Without a cast of thousands we couldn’t provide you a world class experience. For our 2010 event we had over 6,000 volunteers helping race week and race day. So what do 6,000 volunteers do? The vast majority of these wonderful folks work at the 25 water stations along the course distributing 1,000,000 servings of water, and 200,000 servings of replacement fluid. Each water station has a coordinator who works with our staff throughout the year preparing for race day. And every station begins setting up their area hours before the race starts.
Don’t forget that after you’ve left that station and moved onto the finish, they’re probably still raking up cups, recycling the cardboard, plastic and other detritus, and then they have to put it all back on the truck that delivered it. Many of these dedicated folks work well over 8 hours making sure you have the water and fluids you need to perform. In the coming weeks I’ll let you meet some of the other amazing folks who make our event and our lives so much better. Don’t forget to say thanks next time you see them.
Lastly, I’d like to pay tribute to one of our great volunteers who passed this week, Clara Sibley. Clara and her husband Arthur had been running our Family Reunion Tent for over 15 years. They both retired from the US Postal Service many years ago, but they never stopped volunteering for a multitude of events and causes here in Southern California. They made our community better because of their efforts. Our thoughts and prayers go out to Arthur and his family. Clara will be missed.
Nick CurlSeptember 1, 2010
About the only person who has a stride a meter long is Usain Bolt, the world’s fastest man. But he usually only races for 100 meters and at 6’ 5” his stride just walking down the street is longer than you and me. But, if you run the Honda LA Marathon this March you’re gonna make close to 50,000 steps. That’s a lot of strides.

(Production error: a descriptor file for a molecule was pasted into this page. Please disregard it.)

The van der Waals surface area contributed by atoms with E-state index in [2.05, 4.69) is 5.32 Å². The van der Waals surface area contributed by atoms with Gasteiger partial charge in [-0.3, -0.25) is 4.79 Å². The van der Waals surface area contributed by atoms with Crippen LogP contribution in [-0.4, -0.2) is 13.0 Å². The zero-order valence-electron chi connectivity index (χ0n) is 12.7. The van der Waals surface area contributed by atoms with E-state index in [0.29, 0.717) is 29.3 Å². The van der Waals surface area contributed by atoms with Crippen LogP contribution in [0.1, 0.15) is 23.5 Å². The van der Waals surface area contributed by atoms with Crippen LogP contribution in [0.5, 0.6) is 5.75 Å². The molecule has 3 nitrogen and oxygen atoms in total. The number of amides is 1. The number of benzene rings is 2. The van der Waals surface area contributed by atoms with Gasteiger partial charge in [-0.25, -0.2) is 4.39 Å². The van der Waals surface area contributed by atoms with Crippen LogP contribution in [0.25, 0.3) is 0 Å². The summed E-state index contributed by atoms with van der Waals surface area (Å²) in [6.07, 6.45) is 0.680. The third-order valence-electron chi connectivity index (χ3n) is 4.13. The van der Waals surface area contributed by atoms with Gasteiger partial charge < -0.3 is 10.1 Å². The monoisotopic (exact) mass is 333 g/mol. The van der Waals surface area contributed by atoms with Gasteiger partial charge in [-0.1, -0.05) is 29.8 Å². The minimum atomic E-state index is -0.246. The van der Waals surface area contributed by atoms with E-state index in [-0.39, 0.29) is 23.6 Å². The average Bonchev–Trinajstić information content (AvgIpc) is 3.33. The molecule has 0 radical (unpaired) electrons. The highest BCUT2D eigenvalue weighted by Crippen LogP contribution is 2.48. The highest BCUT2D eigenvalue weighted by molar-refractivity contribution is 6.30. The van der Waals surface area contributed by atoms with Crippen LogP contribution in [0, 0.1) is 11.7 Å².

So what can we do to make your strides better? Here’s some things we’ve done in the past to make race day better, and a request to allof you on how we can make 2011 even better for everyone.
And, yes we’ve heard the comments that the Taiko performers remind folks of the tempo drummers in the slave ship segments from the award winning movie Ben Hur.
In closing, we’d love to hear any ideas you have to improve on yours and everyone’s race day experience. So send them onto to firstname.lastname@example.org and we’ll consider them for race day in 2011. Thanks for listening.
Nick CurlAugust 25, 2010
Turn off the computer and get out of the house
Whatever motivation you use to get off the couch and back on the roads is the right one. I recently ended a habit I’ve struggled with over the years, and the secret for me was only focusing on not doing that habit today! Not a new concept, but one that can help end a bad habit, or perhaps start a new one. So turn the PDA or computer off, stand up, grab your house keys, and get out of the house. Spend 30 minutes walking in your neighborhood, or around the local park, or walk up to the mall and back. Start the good habit today. And when you’re done, you’ve made the commitment to create a new habit today that can change your life for the better.
As for tomorrow and next week, we’ve got a program that can help you get out of the house, and keep you motivated. We meet every Saturday morning, almost 2,000 of us, and we’re all trying to do better for that one day. And during the week, we’ll provide you a schedule that keeps you going.
The LA Roadrunners is arguably one of the best marathon training programs in the US. The program starts on September 11 with locations in Venice and Chino Hills and provides training schedules for advanced, intermediate and beginners! There are 3 distinct styles: Run, Run/Walk and Walk, and within those styles there are 20 separate pace groups, so I’m sure there’s one just right for you.
So sign up today www.laroadrunners.com and begin the journey of a lifetime, and all you need to do is start today. We’ll help you tomorrow and for the next 30 weeks.
Nick CurlAugust 11, 2010
Someone recently asked me what year was it that I first worked a marathon? Well, that’s not really important but it has been some time. Back than the equation of men to woman in marathons was 90% / 10%. Today it’s closer to 55% / 45%. Back then we were celebrating that the International Olympic Committee finally believed woman were strong enough to compete in the marathon distance. And we celebrated again when Joan Benoit took home gold for the U.S. in the inaugural women’s Olympic marathon.